A flash fiction story written for Screams!!! 1/26/2020
| The Furnace
"Grace, where's Mom?" I shout out to my sister.
"I do' know," she yells back. "She's in there somewhere."
Well, that was a lot of help. A waste of breath even asking. I've got to admit it's kind of tempting to go out in the garden too, forget about the problem that there must be with the thermostat because quite honestly the house is like an oven.
I looked in Dad's study, just in case he'd decided to work from home today. The light was off, his chair pushed in neatly beneath his computer desk. He must have gone in to the office then. I must have just not noticed the car leaving today.
"Mom," I call out, as I try the kitchen. I force myself to trudge upstairs. The effort makes the sweat drip from my forehead, and my t-shirt is stuck to me. The radiator in the hallway is boiling; I walk as far from it as I can and I can still feel the searing heat.
The door to my parents' bedroom is closed. She could be inside. There's something about not wanting to intrude on the privacy but I knock anyway. When I don't get an answer, I open the door, look inside.
The room is empty. The bed is in a mess, which I've got to admit is unusual. Normally at this time of day, the door would be open and the bed would be neat and tidy; pillows plumped and quilt just right.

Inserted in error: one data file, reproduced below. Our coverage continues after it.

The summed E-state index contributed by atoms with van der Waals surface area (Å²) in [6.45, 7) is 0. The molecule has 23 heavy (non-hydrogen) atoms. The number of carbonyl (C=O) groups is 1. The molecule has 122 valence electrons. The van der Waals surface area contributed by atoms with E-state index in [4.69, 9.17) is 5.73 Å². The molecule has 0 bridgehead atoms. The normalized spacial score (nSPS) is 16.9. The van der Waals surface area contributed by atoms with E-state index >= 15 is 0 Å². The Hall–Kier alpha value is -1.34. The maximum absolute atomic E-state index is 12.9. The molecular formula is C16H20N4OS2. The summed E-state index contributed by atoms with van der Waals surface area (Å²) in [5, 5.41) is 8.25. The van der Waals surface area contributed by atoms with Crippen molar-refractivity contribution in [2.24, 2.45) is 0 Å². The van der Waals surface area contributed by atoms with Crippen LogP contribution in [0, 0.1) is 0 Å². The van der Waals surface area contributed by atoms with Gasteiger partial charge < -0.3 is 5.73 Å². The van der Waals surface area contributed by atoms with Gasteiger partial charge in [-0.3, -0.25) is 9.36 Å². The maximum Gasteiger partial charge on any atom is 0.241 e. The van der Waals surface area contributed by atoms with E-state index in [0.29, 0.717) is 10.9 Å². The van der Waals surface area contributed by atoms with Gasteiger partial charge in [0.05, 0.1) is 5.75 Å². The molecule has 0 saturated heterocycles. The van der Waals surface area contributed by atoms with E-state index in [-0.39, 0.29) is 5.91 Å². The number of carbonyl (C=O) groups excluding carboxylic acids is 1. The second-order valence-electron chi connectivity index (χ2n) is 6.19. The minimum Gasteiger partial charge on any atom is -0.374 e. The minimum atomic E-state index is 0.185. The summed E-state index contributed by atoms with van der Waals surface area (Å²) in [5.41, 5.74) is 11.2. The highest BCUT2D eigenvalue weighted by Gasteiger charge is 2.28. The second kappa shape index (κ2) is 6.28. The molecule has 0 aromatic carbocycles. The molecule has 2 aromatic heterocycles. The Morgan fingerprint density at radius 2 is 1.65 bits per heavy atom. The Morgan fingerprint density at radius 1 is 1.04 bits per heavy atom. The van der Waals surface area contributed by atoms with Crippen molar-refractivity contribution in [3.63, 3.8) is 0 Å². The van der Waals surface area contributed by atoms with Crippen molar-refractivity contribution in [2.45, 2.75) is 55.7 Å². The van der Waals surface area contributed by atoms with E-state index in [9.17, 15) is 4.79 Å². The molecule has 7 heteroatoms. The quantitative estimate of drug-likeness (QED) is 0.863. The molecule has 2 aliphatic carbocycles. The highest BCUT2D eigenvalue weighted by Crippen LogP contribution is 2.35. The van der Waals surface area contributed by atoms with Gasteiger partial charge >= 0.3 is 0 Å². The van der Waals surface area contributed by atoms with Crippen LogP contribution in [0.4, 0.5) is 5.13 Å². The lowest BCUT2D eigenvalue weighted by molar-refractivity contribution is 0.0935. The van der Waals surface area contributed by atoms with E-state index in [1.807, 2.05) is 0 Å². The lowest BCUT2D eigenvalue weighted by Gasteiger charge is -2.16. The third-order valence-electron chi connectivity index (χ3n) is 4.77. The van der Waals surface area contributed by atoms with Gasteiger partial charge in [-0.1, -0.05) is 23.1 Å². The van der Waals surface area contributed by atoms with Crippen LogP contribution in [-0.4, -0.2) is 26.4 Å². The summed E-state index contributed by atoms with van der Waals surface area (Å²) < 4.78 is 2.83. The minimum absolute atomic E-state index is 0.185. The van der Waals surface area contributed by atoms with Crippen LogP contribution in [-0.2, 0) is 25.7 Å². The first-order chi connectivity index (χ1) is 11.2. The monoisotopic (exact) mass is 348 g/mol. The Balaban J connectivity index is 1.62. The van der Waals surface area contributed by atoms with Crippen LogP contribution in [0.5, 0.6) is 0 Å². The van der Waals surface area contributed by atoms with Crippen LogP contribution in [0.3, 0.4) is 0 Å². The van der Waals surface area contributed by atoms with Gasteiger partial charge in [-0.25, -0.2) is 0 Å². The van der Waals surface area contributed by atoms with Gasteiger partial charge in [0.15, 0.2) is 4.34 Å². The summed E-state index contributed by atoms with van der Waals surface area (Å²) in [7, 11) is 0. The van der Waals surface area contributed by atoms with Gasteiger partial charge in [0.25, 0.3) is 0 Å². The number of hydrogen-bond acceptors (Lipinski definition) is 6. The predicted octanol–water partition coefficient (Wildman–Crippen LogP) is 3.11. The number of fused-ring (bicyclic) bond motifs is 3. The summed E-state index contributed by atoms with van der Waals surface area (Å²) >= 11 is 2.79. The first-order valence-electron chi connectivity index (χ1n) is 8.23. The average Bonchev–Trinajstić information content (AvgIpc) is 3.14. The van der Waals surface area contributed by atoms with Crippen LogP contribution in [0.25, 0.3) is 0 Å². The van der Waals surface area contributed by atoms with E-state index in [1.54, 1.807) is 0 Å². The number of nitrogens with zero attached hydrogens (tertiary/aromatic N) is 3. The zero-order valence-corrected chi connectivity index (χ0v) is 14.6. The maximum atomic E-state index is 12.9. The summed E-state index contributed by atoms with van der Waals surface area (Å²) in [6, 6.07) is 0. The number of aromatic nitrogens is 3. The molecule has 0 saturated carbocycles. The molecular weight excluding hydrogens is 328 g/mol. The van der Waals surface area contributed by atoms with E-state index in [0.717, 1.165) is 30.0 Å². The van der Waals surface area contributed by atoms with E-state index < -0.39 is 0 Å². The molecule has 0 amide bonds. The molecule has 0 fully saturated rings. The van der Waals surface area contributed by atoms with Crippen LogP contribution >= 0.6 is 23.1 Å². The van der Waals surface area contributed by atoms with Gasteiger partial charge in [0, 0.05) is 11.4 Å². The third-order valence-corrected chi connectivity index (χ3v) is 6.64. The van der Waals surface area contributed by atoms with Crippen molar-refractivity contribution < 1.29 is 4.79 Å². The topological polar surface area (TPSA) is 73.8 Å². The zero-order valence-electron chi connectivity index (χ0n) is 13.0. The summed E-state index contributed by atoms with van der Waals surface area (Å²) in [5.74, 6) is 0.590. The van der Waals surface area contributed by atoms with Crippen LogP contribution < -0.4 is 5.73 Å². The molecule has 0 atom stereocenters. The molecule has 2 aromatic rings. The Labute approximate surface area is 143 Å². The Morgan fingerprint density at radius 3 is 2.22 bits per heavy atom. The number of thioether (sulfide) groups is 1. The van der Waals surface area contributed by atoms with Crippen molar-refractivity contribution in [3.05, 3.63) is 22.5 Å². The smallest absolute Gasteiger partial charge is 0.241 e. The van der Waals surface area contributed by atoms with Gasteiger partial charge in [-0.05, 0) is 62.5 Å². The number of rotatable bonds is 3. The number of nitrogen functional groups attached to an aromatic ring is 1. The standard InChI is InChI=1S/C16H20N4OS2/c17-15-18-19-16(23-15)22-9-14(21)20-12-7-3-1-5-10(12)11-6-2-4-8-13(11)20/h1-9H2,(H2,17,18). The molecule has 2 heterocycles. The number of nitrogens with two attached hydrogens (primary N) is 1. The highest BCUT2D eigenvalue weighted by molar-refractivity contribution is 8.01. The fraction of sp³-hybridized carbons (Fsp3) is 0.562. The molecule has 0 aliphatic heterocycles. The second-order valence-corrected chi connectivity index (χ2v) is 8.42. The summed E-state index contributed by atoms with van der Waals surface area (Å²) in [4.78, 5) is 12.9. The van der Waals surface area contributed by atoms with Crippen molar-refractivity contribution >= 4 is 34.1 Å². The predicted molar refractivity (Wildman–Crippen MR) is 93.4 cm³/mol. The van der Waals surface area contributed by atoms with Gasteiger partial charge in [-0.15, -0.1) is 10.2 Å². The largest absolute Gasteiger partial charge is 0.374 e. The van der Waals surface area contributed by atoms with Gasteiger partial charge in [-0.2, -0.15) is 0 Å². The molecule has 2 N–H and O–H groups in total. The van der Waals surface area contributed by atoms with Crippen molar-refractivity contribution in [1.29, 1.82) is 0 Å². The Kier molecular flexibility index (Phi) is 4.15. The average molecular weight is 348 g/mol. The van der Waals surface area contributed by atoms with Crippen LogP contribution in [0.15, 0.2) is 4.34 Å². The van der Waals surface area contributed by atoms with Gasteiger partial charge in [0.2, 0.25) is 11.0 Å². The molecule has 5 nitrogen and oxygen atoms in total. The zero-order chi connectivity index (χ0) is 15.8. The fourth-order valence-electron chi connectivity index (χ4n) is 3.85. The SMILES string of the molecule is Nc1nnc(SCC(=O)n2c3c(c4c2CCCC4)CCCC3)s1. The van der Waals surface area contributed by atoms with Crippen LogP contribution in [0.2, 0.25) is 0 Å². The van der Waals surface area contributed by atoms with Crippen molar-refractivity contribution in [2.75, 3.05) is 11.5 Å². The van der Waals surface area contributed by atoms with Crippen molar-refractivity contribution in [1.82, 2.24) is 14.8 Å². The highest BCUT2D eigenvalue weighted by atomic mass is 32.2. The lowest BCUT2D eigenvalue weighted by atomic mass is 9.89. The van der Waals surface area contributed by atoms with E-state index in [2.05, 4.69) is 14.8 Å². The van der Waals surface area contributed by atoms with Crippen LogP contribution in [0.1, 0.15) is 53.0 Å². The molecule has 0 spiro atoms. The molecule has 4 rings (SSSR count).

Mom had to be somewhere. She'd not have just gone off without leaving a note. I couldn't spend any more energy on looking though; I was just going to have to go down to the basement and see if I could sort out the furnace.
In winter it would be kept burning at a steady rate, but when it got milder we'd dampen it down until eventually by summer it would be entirely out. I hated the thing. Why we couldn't live in a modern house I couldn't understand, but this was a 'family place', had been for generations and my Dad wouldn't hear of selling it.
I carried on walking as I went down the basement steps. The door was not quite shut which is kind of odd. There are noises coming from inside there too.
I pushed open the door and found Mom. "I've been looking... " I began, before noticing how the furnace was raging with flames. "What's wrong with it?" I asked, still not quite processing what my eyes were seeing.
The sight of my Dad's shirt froze me; the fact that his arm seemed to be still inside it alarmed me even more, especially as my mother, his wife, flung it into the flames.
The stench of burning flesh filled the basement.
I turned, bolted for the steps. "Grace, run!" I screamed, as a pair of hands gripped my legs and I found myself falling until my head cracked against the concrete step.